School left without water after water valves stolen

INDIO, Calif. - Grandma Tina, as the students call her, not only works at James Madison Elementary School in Indio, she has two grandchildren going to school there as well.

"I'm very upset that people nowadays just come in and vandalize our properties," she said. 

"We had some people who needed some money and they cut off the main water pipes leading from the streets to the school," James Madison Principal David Karlquist said. 

The new valves, like the stolen ones, are made of brass. Principal Karlquist said the thieves probably thought they were made of copper, which is worth more.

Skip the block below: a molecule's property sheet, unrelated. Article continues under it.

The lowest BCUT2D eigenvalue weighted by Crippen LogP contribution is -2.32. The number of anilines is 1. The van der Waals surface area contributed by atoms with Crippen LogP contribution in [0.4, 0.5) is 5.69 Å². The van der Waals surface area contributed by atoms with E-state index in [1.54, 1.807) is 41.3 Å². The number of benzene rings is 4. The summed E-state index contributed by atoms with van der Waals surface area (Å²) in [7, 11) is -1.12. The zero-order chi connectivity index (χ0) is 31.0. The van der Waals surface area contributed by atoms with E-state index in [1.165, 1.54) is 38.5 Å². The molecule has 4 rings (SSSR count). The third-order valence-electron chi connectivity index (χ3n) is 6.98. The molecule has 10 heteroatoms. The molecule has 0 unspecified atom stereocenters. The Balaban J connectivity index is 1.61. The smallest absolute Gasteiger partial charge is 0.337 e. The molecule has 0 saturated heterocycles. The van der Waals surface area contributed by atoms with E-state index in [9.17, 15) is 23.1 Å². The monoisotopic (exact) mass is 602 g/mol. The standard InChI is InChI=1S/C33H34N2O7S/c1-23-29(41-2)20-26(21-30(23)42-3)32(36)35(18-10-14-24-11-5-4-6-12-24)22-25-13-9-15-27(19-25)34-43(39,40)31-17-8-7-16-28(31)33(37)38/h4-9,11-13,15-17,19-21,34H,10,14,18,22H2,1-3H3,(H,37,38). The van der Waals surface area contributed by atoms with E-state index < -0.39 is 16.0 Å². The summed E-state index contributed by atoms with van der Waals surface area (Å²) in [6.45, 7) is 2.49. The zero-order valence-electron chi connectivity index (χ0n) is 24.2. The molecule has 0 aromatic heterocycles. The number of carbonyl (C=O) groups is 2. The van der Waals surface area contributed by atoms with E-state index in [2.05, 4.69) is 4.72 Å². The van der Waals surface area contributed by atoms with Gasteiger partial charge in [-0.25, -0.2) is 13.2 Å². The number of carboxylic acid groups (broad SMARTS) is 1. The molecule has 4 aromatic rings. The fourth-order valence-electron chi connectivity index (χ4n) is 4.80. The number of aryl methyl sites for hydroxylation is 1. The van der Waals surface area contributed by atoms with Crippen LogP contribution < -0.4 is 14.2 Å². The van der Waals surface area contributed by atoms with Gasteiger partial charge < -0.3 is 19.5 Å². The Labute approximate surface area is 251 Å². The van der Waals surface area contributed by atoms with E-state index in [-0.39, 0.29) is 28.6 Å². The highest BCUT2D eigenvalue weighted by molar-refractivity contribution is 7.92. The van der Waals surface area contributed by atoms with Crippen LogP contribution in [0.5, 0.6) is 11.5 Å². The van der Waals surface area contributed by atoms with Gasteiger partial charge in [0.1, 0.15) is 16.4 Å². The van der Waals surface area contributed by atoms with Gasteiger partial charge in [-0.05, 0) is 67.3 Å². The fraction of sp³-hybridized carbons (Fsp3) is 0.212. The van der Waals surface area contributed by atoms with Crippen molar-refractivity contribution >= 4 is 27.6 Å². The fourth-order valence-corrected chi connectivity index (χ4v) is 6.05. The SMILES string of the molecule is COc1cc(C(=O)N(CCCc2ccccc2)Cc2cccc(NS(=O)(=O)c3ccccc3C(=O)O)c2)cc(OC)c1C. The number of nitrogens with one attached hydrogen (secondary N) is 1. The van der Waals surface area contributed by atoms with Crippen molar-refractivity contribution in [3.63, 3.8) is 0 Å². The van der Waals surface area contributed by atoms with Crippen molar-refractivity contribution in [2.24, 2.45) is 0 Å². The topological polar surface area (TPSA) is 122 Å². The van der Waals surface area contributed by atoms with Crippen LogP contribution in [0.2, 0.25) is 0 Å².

"One of the things we're looking at is possibly caging them in so they're a little more difficult to vandalize," Karlquist said. 

Something that's priceless - water.

"We've had busses shuttling students to and from Johnson Elementary School to use the facilities. We have porta potties now. The busses were in place until the porta potties could be delivered," Karlquist said. 

Grandma Tina drove that bus all morning. Sometimes, trips took a half hour - 30 minutes to get something positive out of the situation.

"Just taught them about the different meanings of what happens to our community, teaching them, educating them. It's sad our school got vandalized like this," she said. 

She says she pointed out to the kids that regardless of who tried to harm the school...

"We survived for it for the day," she said. 

Water eventually came back on late afternoon on Tuesday. 

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